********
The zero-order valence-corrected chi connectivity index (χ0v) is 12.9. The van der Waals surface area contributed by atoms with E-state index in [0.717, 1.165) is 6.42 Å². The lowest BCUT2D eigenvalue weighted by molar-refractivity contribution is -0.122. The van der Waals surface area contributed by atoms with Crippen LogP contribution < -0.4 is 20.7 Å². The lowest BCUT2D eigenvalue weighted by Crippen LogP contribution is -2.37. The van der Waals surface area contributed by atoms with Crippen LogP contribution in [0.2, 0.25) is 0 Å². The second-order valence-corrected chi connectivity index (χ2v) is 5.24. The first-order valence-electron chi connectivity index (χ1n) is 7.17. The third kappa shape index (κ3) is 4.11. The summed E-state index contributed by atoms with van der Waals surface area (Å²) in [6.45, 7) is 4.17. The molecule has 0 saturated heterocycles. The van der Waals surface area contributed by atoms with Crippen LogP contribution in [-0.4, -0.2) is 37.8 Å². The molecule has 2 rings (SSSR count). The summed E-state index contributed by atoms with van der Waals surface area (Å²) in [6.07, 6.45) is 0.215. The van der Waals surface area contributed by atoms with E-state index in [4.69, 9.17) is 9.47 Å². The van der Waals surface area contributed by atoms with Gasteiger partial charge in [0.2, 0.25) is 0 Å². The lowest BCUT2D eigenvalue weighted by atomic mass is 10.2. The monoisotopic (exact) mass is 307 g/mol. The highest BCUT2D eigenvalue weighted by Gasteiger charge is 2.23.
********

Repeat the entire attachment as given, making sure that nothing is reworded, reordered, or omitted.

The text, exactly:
The zero-order valence-corrected chi connectivity index (χ0v) is 12.9. The van der Waals surface area contributed by atoms with E-state index in [0.717, 1.165) is 6.42 Å². The lowest BCUT2D eigenvalue weighted by molar-refractivity contribution is -0.122. The van der Waals surface area contributed by atoms with Crippen LogP contribution < -0.4 is 20.7 Å². The lowest BCUT2D eigenvalue weighted by Crippen LogP contribution is -2.37. The van der Waals surface area contributed by atoms with Crippen LogP contribution in [0.2, 0.25) is 0 Å². The second-order valence-corrected chi connectivity index (χ2v) is 5.24. The first-order valence-electron chi connectivity index (χ1n) is 7.17. The third kappa shape index (κ3) is 4.11. The summed E-state index contributed by atoms with van der Waals surface area (Å²) in [6.45, 7) is 4.17. The molecule has 0 saturated heterocycles. The van der Waals surface area contributed by atoms with Crippen LogP contribution in [-0.4, -0.2) is 37.8 Å². The molecule has 2 rings (SSSR count). The summed E-state index contributed by atoms with van der Waals surface area (Å²) in [6.07, 6.45) is 0.215. The van der Waals surface area contributed by atoms with E-state index in [4.69, 9.17) is 9.47 Å². The van der Waals surface area contributed by atoms with Gasteiger partial charge in [0.2, 0.25) is 0 Å². The lowest BCUT2D eigenvalue weighted by atomic mass is 10.2. The monoisotopic (exact) mass is 307 g/mol. The highest BCUT2D eigenvalue weighted by Gasteiger charge is 2.23.